Surviving Depression: How I Battled The Phantom Killer With A Pen And A Notebook

Words and photos by Danielle Castillo

TRIGGER WARNING: Mentions of suicide

Back when I was still a child, I used to love watching Detective Conan. I was astounded by the way the plot unraveled before me, how the truths were exposed in manners that I would have never guessed, and yet still made perfect sense. Like many,  I fiercely anticipated the unveiling of the phantom killer.

Little did I know that these fond childhood memories would become my reality when I grew up.

I have always been very awkward with people. Socializing, to me, was an incredibly difficult task. Add that to the fact that I was a severe perfectionist and you’ve got yourself a recipe for anxiety and insecurity. I had issues with my body, grades, relationships, and many more that I can’t further elaborate. Maybe I was simply bound to crash and burn, I do not know.

Then, I met depression.

It started off slowly–like it was courting me, holding my hand with every gentle nudge and sway. I didn’t know that the silence was a prelude to a storm, that I was dancing towards the far end my mother warned me to stay very far away from.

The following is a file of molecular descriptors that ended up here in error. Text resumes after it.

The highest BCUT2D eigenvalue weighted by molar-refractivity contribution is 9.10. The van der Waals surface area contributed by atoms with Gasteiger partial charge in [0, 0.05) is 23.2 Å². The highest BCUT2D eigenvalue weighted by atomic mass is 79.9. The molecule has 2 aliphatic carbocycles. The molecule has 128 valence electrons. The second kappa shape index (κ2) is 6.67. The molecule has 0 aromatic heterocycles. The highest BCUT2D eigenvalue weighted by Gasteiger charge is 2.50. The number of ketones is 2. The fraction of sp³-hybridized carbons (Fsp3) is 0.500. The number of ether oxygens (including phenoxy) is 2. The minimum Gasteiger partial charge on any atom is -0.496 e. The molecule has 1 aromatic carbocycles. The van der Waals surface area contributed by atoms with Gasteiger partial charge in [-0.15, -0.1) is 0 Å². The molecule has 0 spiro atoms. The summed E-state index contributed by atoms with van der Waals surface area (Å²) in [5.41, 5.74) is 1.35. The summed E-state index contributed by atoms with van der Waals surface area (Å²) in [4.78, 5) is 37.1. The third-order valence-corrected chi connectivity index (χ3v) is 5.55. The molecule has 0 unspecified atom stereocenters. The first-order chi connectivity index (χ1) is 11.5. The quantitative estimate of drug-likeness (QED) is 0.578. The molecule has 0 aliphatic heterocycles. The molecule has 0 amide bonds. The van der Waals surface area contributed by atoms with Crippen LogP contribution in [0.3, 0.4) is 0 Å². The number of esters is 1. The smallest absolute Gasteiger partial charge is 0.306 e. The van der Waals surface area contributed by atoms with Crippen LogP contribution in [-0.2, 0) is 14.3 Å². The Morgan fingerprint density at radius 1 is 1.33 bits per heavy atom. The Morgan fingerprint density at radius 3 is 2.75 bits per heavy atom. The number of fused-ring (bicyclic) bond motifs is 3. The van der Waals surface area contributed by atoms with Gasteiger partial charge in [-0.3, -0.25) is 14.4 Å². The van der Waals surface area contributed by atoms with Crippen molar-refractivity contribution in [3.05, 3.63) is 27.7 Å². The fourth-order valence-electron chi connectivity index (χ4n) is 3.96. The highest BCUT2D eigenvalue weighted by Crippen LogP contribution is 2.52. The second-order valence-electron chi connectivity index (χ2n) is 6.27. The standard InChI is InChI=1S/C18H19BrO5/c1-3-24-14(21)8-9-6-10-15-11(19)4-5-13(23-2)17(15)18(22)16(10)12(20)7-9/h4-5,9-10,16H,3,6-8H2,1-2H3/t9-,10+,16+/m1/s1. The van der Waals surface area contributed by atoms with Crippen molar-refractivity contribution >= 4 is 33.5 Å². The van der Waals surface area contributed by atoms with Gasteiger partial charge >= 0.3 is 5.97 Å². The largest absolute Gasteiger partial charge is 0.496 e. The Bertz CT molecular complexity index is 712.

Like a true murderer, it attacks where you are weak. It suggests that I should focus on my academics, lest I become a huge disappointment to my family. I wouldn’t want that now, would I? Why should I have to sleep? Or eat, even? Shouldn’t I be studying to make up for that failed grade in History?

RELATED: This is How Depression Feels Like

Depression has made me feel that I am not worthy of love and effort — that no one would want to listen or help me in my woes. My fingertips felt cold and numb, as if devoid of blood and soul; chest heavy to the point where I struggled to breathe. Then, it points out to me and says: Why are you still alive if you’re in so much pain then?

At one point, it told me to just get on with it. Just get rid of yourself so that you don’t continue being a burden to others.

Thrice. I managed to survive with help from my friends and family, but it was no easy task.

One thing that I did to get back my will to live again (something that I truly recommend to other people who are suffering from depression too) is a life list.

The idea crossed my mind after my friend and I discussed something about bucket lists. However, this life list was different from all the other life lists I’ve known.

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